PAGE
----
nedzilla wrote:I have been impressed with the amount of in depth explanations Brooklyn has given regarding tuition and merit scholarship. Very nice to see that tuition is guaranteed fixed for all three years to ensure the integrity of the scholarship. I am also very intrigued by the "Loan Repayment Assistance Program," which claims that if merit scholarship is maintained for all three years, and if employment is sought but failed to be secured within 9 months after graduation, Brooklyn "will reimburse you for the full amount of your tuition payments, plus any accumulated interest on loans you have borrowed to cover tuition."
I plan on going to the Financial Aid 101 seminar and will inquire further about what "sought" employment actually includes, in terms of the types of jobs, and the narcissist in me initially questions why they have such a policy in the first place. However, I am still very impressed with such a progressive stance on law school tuition. Is this common for other schools?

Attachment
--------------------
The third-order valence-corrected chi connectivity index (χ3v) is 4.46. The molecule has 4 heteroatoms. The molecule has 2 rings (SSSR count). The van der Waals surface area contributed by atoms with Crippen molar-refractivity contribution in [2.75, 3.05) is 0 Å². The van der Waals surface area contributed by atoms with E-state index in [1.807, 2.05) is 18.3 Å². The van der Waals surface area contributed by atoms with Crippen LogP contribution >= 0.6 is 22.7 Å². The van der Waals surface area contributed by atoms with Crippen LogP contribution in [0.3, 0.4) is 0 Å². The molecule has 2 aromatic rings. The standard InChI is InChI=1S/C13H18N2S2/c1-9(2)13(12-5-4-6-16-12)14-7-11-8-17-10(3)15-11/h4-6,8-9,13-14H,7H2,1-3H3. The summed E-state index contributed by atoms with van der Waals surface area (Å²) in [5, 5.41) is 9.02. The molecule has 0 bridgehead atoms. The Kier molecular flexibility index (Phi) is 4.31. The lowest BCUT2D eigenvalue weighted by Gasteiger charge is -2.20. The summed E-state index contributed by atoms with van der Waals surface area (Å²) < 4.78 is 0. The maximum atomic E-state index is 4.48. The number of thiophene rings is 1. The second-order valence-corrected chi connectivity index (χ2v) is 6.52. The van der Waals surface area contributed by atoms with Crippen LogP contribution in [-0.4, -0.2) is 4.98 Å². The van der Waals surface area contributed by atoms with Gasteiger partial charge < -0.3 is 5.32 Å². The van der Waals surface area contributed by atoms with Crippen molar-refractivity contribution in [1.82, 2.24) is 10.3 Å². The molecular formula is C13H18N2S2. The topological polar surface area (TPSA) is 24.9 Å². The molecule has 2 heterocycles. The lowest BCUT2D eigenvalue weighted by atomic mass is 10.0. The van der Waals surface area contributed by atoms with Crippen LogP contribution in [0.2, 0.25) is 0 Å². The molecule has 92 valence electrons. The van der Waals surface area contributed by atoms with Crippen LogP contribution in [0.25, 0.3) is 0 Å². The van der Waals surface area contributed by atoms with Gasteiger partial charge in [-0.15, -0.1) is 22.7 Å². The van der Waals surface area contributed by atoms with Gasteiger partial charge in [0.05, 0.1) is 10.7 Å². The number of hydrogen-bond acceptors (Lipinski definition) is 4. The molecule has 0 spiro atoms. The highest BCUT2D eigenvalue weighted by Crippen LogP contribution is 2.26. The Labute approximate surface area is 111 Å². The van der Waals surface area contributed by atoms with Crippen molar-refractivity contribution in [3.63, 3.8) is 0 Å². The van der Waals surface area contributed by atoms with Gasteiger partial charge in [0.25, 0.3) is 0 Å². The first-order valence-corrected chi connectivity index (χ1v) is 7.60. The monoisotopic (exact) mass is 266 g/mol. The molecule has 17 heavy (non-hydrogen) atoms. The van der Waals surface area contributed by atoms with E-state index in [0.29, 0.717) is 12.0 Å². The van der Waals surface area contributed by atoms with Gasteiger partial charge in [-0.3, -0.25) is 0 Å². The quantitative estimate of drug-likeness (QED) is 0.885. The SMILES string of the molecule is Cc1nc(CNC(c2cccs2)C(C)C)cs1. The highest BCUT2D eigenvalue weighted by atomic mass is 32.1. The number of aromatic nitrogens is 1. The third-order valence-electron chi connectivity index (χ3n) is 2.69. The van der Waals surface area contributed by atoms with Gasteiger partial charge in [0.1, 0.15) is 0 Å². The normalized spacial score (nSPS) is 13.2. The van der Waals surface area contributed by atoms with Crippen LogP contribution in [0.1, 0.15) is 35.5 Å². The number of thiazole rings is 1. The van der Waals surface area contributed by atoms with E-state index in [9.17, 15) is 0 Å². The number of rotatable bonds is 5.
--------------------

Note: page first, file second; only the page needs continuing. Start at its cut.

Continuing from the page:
Beware the fine print....I'm not sure how they define "sought" and if you get a job as a legal assistant, for instance, (paying about 40k) you won't get reimbursed so....that's that.
I, unfortunately, couldn't disagree with you more about their "explanations" on tuition, fees, and lack of financial support. If you think of it as them selling you a mortgage, or a giving you a job offer, and are unwilling and unable to negotiate or consider concerns of the buyer (the accepted student) for every student....it shows how disconnected the administration is from the world outside their bubble.